It wasn’t until the election was over, and Obama was our President that I was able to go “MIA” on the army.  My time away from the channel and my time at AARP helped to broaden my political sight.  I still don’t agree with everything that President Obama has proposed (closing Guantanamo Bay, Cap and Trade) but a year later, I’m sure a good deal of his supporters don’t either (troop surge in Afghanistan, flip flop on gay marriage.)  Sounds a bit like selective perception.

Even when I think I’m out, they suck me right back in.

We can’t escape selective exposure or perception.  Even if our belief falls in the middle spectrum, we tend to continually expose ourselves to news stories and programs that reflect that belief.  From that exposure, we act/perceive things certain ways.

The bond between selective exposure and selective perception is hard to break, because it makes us who we are.

Best of Blogs III: The Final Round

•April 19, 2010 • Leave a Comment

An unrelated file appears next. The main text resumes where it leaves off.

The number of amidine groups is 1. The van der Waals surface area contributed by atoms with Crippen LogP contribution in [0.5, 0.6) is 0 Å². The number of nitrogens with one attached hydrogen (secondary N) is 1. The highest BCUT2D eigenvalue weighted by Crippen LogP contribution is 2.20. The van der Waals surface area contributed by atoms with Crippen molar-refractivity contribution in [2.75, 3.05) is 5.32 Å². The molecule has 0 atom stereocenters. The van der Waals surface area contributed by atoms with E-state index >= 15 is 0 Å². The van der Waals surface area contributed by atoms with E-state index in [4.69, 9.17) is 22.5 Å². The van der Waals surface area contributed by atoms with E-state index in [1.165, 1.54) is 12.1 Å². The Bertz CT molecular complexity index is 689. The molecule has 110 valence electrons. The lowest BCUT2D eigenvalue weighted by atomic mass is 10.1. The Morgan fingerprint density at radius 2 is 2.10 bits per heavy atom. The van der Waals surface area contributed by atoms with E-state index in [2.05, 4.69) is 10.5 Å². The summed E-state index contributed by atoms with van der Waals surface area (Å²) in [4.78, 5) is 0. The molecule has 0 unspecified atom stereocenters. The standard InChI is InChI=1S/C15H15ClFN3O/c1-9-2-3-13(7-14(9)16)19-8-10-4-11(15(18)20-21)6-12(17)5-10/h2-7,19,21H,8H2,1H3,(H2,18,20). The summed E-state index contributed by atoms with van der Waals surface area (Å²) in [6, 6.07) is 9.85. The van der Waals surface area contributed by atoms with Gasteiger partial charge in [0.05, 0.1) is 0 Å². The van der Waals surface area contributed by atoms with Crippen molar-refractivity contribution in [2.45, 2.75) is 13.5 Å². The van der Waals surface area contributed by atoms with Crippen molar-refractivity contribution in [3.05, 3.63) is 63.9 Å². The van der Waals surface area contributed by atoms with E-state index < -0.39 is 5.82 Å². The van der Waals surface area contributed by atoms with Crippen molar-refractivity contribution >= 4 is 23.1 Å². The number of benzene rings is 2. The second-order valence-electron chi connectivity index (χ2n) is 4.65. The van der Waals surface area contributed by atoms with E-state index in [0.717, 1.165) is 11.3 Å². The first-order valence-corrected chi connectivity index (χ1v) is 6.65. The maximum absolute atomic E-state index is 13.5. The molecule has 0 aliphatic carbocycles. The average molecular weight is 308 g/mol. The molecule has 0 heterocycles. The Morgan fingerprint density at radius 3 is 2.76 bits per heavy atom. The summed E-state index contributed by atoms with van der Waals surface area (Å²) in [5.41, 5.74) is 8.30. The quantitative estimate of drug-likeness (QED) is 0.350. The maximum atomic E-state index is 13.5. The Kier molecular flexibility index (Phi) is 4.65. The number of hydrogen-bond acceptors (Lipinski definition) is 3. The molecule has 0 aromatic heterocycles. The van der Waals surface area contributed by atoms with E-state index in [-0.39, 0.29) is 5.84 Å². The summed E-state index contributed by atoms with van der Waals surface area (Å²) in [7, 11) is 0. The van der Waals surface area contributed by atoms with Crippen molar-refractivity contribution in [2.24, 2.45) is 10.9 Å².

So the best of blogs “series” has come to an end.  I am on a search to grab my final three blogs to share.  Here they are for all to enjoy:

South Side Sox

South Side Sox is a Chicago White Sox blog (go figure).  I’m from Chicago originally and I was raised a Sox fan.  The blog is apart of a larger series of sports blogs in the “Sports Blog Nation”.  The blog  is not really for novice baseball fans as the site can get kind of “technical”.  The thing I do like about the site is that they will usually explain the terms they use, like the Understanding Small Sample Sizes, or Evaluating Talent in April post on the front page. Because the blog is apart of a larger “nation” of blogs with multiple writers, the content is fresh (usually multiple posts a day).

I love the “week ahead” previews that they do, like the one on the Tampa Bay Rays.  It gives a great breakdown on the lineups, potential pitching match ups and a nice summary of potential story lines.   This is one of those blogs that I didn’t read before but have already bookmarked it.

Next…

Travel Ticker

As I’ve mentioned in the previous blog, I LOVE traveling.  I also consider myself pretty good at finding deals.  This blog is connected to Hotwire and that’s how I discovered it.  I am in love.